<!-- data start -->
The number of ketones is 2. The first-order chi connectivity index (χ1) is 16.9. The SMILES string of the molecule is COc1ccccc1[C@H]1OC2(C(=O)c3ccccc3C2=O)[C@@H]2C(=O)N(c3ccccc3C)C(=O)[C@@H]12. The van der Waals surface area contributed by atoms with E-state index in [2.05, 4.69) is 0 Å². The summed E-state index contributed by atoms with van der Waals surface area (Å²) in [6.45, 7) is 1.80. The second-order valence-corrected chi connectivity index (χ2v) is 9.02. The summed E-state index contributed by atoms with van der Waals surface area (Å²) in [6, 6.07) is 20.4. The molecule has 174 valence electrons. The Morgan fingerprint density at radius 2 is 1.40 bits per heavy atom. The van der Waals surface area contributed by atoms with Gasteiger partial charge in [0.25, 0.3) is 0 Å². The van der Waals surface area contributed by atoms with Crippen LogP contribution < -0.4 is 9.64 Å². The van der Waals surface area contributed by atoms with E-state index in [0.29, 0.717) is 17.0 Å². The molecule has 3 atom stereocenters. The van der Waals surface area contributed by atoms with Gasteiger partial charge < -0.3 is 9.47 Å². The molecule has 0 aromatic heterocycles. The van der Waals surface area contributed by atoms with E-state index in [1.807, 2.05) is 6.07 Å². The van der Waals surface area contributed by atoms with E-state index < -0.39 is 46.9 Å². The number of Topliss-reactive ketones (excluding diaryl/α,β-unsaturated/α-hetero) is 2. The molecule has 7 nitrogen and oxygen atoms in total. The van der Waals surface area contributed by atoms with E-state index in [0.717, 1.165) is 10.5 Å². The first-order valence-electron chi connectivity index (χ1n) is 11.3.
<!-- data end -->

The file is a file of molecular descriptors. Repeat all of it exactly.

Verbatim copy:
The number of ketones is 2. The first-order chi connectivity index (χ1) is 16.9. The SMILES string of the molecule is COc1ccccc1[C@H]1OC2(C(=O)c3ccccc3C2=O)[C@@H]2C(=O)N(c3ccccc3C)C(=O)[C@@H]12. The van der Waals surface area contributed by atoms with E-state index in [2.05, 4.69) is 0 Å². The summed E-state index contributed by atoms with van der Waals surface area (Å²) in [6.45, 7) is 1.80. The second-order valence-corrected chi connectivity index (χ2v) is 9.02. The summed E-state index contributed by atoms with van der Waals surface area (Å²) in [6, 6.07) is 20.4. The molecule has 174 valence electrons. The Morgan fingerprint density at radius 2 is 1.40 bits per heavy atom. The van der Waals surface area contributed by atoms with Gasteiger partial charge in [0.25, 0.3) is 0 Å². The van der Waals surface area contributed by atoms with Crippen LogP contribution < -0.4 is 9.64 Å². The van der Waals surface area contributed by atoms with E-state index in [0.29, 0.717) is 17.0 Å². The molecule has 3 atom stereocenters. The van der Waals surface area contributed by atoms with Gasteiger partial charge < -0.3 is 9.47 Å². The molecule has 0 aromatic heterocycles. The van der Waals surface area contributed by atoms with E-state index in [1.807, 2.05) is 6.07 Å². The van der Waals surface area contributed by atoms with E-state index < -0.39 is 46.9 Å². The number of Topliss-reactive ketones (excluding diaryl/α,β-unsaturated/α-hetero) is 2. The molecule has 7 nitrogen and oxygen atoms in total. The van der Waals surface area contributed by atoms with E-state index in [0.717, 1.165) is 10.5 Å². The first-order valence-electron chi connectivity index (χ1n) is 11.3.